Paul Hack, the College’s grounds supervisor, calls himself “a hands-on guy” who would rather be working outside than sorting data on his office computer. “It kills me to sit here,” he said in his office late one morning when warm, sunny weather made the great outdoors all the more inviting.
Still, office time can be productive for Hack, especially now that he has access to state-of-the-art computer software containing speciﬁc, detailed, crucial data on the hundreds of trees around the arboretum campus. With a few keystrokes, he can pinpoint the location of every oak or maple or gingko on campus. What’s more, he can readily identify individual trees that need pruning, spraying or a shot of water during a dry spell.
“This means we can treat a speciﬁc species exactly at the right time,” said Hack. “In the spring, for example, we treat crabapple trees. We spray them with a fungicide to prevent apple scab, a leaf fungus. If we don’t treat them at the proper time, they won’t have any leaves by August.”
Hack’s new digital green thumb enabled Elmhurst this year to earn the prestigious Tree Campus USA designation from the Arbor Day Foundation. It also is helping the College save some of the money it used to spend maintaining its forty-eight-acre campus arboretum. For example, the institution previously hired an outside ﬁrm to apply fungicide to the 22 campus crabapple trees—usually three times a year, at an annual cost of $2,400. The task is now done by College staff; the annual cost is down to $200.
Hack’s database contains information gathered in the fall of 2010 by arborists from Bartlett Tree Experts, who used GPS devices and geographic information system (GIS) technology to assemble an inventory of campus trees. The electronic mapping initially counted and logged about 500 trees south of Alexander Boulevard. The area north of Alexander was mapped this past fall, adding another 300 trees to the inventory.
A database at his fingertips
When a tree is entered into the database, it is assigned a number, and a blue metal tag with the number is attached to the trunk. The database lets Hack sort the trees by species and scientiﬁc name, and estimates the tree’s replacement cost, based on type, size and age. A black walnut with a thirty-six-inch diameter trunk tops the list at $28,625. A thirty-three-inch sugar maple is valued at $27,825.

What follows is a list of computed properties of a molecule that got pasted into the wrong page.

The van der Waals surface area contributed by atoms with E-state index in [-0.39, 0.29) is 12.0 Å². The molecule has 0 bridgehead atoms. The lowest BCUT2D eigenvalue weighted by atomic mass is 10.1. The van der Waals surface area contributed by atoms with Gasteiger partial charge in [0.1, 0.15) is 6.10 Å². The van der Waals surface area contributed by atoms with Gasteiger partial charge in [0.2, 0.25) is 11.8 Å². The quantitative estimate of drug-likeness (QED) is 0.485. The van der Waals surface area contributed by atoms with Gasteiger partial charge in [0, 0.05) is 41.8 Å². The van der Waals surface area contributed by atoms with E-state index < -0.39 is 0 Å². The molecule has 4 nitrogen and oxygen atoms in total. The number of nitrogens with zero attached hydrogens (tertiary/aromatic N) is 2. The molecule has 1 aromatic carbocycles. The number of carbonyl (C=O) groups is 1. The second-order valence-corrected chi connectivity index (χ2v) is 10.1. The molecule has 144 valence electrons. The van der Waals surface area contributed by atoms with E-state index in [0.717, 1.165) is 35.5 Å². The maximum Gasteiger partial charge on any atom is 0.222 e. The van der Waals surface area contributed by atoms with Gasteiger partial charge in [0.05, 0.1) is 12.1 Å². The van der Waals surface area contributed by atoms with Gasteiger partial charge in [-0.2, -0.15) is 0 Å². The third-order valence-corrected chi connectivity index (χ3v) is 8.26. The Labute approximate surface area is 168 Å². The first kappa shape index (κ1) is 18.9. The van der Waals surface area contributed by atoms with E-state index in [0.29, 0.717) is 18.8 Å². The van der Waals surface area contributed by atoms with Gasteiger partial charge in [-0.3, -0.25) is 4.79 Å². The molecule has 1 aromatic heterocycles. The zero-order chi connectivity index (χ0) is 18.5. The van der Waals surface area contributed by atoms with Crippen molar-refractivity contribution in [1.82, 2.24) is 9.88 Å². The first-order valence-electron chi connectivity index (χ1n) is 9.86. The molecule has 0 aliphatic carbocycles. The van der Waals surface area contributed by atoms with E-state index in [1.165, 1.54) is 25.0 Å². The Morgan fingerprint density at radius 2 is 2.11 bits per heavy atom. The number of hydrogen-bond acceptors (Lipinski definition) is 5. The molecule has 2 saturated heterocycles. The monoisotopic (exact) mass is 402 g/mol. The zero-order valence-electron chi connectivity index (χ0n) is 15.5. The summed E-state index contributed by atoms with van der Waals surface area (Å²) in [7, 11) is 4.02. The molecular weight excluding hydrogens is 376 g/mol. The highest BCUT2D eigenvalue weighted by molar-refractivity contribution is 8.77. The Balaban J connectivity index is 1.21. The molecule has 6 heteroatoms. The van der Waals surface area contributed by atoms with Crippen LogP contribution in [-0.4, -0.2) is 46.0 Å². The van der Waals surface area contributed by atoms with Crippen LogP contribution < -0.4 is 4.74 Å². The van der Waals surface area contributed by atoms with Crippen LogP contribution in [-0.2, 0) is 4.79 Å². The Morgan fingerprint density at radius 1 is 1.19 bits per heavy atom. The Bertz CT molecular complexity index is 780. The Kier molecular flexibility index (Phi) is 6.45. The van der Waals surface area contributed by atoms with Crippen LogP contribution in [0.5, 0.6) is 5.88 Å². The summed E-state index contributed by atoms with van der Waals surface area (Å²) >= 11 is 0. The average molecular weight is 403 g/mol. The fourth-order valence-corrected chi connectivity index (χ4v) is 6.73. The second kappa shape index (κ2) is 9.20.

Elmhurst is one of about 150 colleges and universities in the nation to earn Tree Campus USA status. The honor requires each institution to fund an annual tree-care program, to adopt a plan for planting and maintaining trees, and to involve students in related service-learning projects. Most of this program was in place before Elmhurst even applied for the award. Hack said having a database of trees at his ﬁngertips helps him to document the institution’s efforts.
He can enter the dates when a tree is planted, pruned, treated for insects or disease; and schedule when it will need attention again. Previously, plantings were recorded on handwritten notes, inserted into a three-ring binder. The pruning schedules weren’t so precise. “The campus was broken into sections, and we would do one section per year,” Hack said. “That meant we might be doing trees that really didn’t need pruning.”
A certiﬁed arborist, Hack earned an associate degree in horticulture from Joliet Junior College and worked 10 years for a tree-care service before joining the Elmhurst staff in 2008. He works with two additional full-time employees; one is a certiﬁed arborist like himself, and the other is studying to become one. His office employs 12 students during the summer.
Even with the sophisticated GIS map and computer program, Hack said there is no substitute for keeping personal tabs on trees and shrubs the old-fashioned way: by walking the campus. “You still have to do some visual inspection,” he said. “We’re always outside looking around, making a list of things that need doing.”